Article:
I’ve asked one too many questions that sound too lame for me,
But I ask them still in the hope of an answer as felt
And direct as the sunlight’s touch on a May flower’s skin.
Sometimes I answer a question that comes out, like breathing,
Of a dead man’s nose, as cold as the pristine Arctic snow.
Mostly my mind plays back a good question I do not know,
That lies buried deep in my brain’s chasms and crevices,
The way a dunce spits out nostrums in such baffling haste,
Or when a baby cries out loud his earthly infant cares.
Sometimes there’s not much to wonder about and still I ask
Whether a child ever thinks about another mom’s milk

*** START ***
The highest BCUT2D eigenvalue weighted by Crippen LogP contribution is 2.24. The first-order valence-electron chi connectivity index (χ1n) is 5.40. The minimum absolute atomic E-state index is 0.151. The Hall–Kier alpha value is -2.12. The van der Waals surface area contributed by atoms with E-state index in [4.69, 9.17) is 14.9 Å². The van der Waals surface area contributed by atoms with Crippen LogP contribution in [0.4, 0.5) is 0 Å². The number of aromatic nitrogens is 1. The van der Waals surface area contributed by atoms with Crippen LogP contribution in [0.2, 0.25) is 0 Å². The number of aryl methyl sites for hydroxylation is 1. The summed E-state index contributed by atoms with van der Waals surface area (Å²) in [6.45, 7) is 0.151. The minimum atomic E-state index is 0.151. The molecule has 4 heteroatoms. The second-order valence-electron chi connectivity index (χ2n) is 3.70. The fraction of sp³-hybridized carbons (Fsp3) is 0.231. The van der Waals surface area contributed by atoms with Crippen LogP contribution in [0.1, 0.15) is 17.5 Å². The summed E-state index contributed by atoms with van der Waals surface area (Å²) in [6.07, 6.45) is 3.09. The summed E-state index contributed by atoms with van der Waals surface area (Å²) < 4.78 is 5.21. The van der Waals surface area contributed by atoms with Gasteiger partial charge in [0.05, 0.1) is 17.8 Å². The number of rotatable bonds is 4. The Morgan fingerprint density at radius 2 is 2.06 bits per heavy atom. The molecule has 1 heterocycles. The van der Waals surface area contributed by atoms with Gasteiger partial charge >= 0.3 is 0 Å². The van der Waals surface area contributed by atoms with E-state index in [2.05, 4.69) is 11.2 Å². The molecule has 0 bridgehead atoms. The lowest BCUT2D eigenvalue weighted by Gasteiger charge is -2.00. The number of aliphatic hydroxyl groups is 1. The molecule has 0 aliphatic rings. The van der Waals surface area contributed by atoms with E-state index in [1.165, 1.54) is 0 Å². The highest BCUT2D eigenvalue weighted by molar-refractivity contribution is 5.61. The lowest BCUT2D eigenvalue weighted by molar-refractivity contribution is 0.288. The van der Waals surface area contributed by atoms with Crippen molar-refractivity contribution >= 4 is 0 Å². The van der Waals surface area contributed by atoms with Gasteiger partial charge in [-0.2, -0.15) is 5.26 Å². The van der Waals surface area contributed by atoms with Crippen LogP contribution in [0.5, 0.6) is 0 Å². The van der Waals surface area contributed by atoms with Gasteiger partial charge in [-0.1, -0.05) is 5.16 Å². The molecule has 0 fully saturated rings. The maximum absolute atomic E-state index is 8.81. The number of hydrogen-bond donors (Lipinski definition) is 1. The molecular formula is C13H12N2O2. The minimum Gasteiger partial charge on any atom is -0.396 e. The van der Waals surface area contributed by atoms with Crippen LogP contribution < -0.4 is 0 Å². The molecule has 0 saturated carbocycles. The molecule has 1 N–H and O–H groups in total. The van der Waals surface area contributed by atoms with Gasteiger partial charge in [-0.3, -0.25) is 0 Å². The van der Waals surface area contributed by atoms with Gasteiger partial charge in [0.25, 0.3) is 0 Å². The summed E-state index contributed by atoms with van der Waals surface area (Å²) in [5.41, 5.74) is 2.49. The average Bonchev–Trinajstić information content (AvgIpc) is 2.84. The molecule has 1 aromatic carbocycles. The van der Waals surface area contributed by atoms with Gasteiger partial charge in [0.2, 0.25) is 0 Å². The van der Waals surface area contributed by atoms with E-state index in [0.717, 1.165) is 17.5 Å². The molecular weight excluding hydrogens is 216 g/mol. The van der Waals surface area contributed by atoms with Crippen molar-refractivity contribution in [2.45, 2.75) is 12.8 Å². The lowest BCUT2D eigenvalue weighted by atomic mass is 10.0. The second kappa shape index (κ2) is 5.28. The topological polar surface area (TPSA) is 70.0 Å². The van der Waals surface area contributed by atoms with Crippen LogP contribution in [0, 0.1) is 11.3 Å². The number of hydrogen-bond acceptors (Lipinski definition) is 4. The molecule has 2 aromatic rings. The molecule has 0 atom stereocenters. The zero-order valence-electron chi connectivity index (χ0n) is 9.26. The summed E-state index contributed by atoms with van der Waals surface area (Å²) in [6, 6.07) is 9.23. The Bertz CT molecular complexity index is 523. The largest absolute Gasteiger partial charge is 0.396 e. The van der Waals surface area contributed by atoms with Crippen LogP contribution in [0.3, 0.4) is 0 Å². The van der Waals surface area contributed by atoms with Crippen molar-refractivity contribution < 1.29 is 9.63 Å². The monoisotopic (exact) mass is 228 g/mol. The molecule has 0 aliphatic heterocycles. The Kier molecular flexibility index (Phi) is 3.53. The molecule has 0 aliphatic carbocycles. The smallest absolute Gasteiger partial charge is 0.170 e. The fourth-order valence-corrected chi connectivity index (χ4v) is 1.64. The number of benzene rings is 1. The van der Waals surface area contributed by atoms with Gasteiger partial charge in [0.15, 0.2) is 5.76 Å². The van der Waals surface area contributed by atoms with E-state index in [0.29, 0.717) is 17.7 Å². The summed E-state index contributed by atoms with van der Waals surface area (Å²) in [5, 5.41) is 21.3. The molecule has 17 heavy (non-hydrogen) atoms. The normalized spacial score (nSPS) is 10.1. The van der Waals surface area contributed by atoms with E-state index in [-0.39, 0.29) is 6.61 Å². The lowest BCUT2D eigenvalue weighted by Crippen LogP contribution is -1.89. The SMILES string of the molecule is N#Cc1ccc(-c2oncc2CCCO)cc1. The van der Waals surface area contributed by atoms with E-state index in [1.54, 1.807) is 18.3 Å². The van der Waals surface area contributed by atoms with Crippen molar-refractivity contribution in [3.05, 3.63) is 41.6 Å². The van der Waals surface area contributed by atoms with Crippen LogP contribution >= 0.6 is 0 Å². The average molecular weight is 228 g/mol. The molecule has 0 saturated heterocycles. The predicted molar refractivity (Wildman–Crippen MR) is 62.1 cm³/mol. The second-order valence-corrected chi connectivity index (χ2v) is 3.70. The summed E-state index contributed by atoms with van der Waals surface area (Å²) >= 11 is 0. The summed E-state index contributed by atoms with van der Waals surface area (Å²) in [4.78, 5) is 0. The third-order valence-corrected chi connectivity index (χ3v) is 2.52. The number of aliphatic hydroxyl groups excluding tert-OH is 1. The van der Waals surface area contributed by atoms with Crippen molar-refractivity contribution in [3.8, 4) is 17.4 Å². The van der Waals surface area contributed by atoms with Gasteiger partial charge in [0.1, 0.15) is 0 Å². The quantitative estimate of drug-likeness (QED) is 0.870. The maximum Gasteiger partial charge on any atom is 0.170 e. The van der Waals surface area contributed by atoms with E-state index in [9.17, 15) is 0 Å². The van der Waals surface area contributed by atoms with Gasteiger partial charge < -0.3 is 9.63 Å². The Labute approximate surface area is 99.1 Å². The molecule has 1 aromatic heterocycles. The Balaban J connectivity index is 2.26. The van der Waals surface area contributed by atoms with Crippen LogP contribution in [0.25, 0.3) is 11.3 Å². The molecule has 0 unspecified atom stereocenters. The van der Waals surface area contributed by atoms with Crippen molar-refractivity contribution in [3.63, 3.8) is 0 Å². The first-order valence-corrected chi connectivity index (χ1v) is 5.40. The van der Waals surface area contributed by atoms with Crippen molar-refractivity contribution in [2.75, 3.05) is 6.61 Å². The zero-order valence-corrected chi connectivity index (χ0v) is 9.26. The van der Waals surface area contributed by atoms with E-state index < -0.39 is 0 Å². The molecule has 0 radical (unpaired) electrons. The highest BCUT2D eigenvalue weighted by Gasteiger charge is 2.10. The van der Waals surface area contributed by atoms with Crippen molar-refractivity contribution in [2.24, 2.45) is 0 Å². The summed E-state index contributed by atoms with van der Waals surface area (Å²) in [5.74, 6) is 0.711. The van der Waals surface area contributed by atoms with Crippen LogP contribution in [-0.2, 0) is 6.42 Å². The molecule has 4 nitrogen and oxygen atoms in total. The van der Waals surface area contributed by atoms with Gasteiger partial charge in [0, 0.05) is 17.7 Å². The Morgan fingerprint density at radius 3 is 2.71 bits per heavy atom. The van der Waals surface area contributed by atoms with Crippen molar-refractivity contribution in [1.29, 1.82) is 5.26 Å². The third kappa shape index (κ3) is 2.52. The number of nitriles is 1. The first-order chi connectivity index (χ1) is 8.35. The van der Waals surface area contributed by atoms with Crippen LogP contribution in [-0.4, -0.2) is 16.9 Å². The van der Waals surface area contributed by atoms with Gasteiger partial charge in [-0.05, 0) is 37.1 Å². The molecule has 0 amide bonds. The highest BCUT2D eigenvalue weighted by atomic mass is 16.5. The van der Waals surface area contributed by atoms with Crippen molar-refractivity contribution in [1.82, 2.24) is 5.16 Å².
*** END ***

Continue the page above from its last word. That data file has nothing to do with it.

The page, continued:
Or the feel of another breast in his suckling tongue.
I also ask what life is like when all the food runs out,
When the water is scant, on which floating insects are found.
I never tire asking until I’m greatly satisfied,
Until my belly protrudes, until I am quenched of thirst.
What does a man get out of the necessity to find
The true and honest answers to men’s inscrutable fears?
I don’t know if my questions will be answered very soon,
If there are indeed answers in the world that I can find,
That would suffice to pacify my ignorance and pride.
There are moments that I seem to find them amidst the dark,
In it some vague, subtle light shines through in all directions.
Maybe the answers are hidden in the clouds and rainbow,
Beneath the earth, or in the deepest valleys of my heart.
Or maybe the answers could be found only nowhere else.
Eagerly and stubbornly I’ll look for them nonetheless.